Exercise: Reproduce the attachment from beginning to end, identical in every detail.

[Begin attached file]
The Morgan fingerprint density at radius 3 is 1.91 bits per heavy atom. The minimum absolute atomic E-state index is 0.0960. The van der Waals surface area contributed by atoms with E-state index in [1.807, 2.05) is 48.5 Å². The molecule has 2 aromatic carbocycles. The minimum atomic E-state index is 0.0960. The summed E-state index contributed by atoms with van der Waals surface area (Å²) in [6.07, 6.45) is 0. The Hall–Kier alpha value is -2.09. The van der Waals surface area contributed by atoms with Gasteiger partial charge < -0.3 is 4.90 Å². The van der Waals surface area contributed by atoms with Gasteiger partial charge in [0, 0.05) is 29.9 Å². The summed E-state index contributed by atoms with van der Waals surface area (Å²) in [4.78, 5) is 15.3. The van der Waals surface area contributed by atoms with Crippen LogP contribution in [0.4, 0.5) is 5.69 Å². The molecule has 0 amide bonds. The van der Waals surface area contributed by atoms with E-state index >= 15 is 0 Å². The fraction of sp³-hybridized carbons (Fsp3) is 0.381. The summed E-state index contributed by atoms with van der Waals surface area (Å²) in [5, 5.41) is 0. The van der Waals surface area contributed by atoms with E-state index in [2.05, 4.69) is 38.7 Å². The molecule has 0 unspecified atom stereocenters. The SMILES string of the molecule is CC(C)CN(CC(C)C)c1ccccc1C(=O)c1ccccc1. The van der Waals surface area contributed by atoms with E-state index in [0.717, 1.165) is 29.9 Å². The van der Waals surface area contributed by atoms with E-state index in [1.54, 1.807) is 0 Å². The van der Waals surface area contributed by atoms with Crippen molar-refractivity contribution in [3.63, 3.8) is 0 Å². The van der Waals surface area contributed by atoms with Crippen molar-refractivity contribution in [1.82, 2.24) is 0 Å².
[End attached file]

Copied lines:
The Morgan fingerprint density at radius 3 is 1.91 bits per heavy atom. The minimum absolute atomic E-state index is 0.0960. The van der Waals surface area contributed by atoms with E-state index in [1.807, 2.05) is 48.5 Å². The molecule has 2 aromatic carbocycles. The minimum atomic E-state index is 0.0960. The summed E-state index contributed by atoms with van der Waals surface area (Å²) in [6.07, 6.45) is 0. The Hall–Kier alpha value is -2.09. The van der Waals surface area contributed by atoms with Gasteiger partial charge < -0.3 is 4.90 Å². The van der Waals surface area contributed by atoms with Gasteiger partial charge in [0, 0.05) is 29.9 Å². The summed E-state index contributed by atoms with van der Waals surface area (Å²) in [4.78, 5) is 15.3. The van der Waals surface area contributed by atoms with Crippen LogP contribution in [0.4, 0.5) is 5.69 Å². The molecule has 0 amide bonds. The van der Waals surface area contributed by atoms with E-state index >= 15 is 0 Å². The fraction of sp³-hybridized carbons (Fsp3) is 0.381. The summed E-state index contributed by atoms with van der Waals surface area (Å²) in [5, 5.41) is 0. The van der Waals surface area contributed by atoms with E-state index in [2.05, 4.69) is 38.7 Å². The molecule has 0 unspecified atom stereocenters. The SMILES string of the molecule is CC(C)CN(CC(C)C)c1ccccc1C(=O)c1ccccc1. The van der Waals surface area contributed by atoms with E-state index in [0.717, 1.165) is 29.9 Å². The van der Waals surface area contributed by atoms with E-state index in [1.54, 1.807) is 0 Å². The van der Waals surface area contributed by atoms with Crippen molar-refractivity contribution in [3.63, 3.8) is 0 Å². The van der Waals surface area contributed by atoms with Crippen molar-refractivity contribution in [1.82, 2.24) is 0 Å².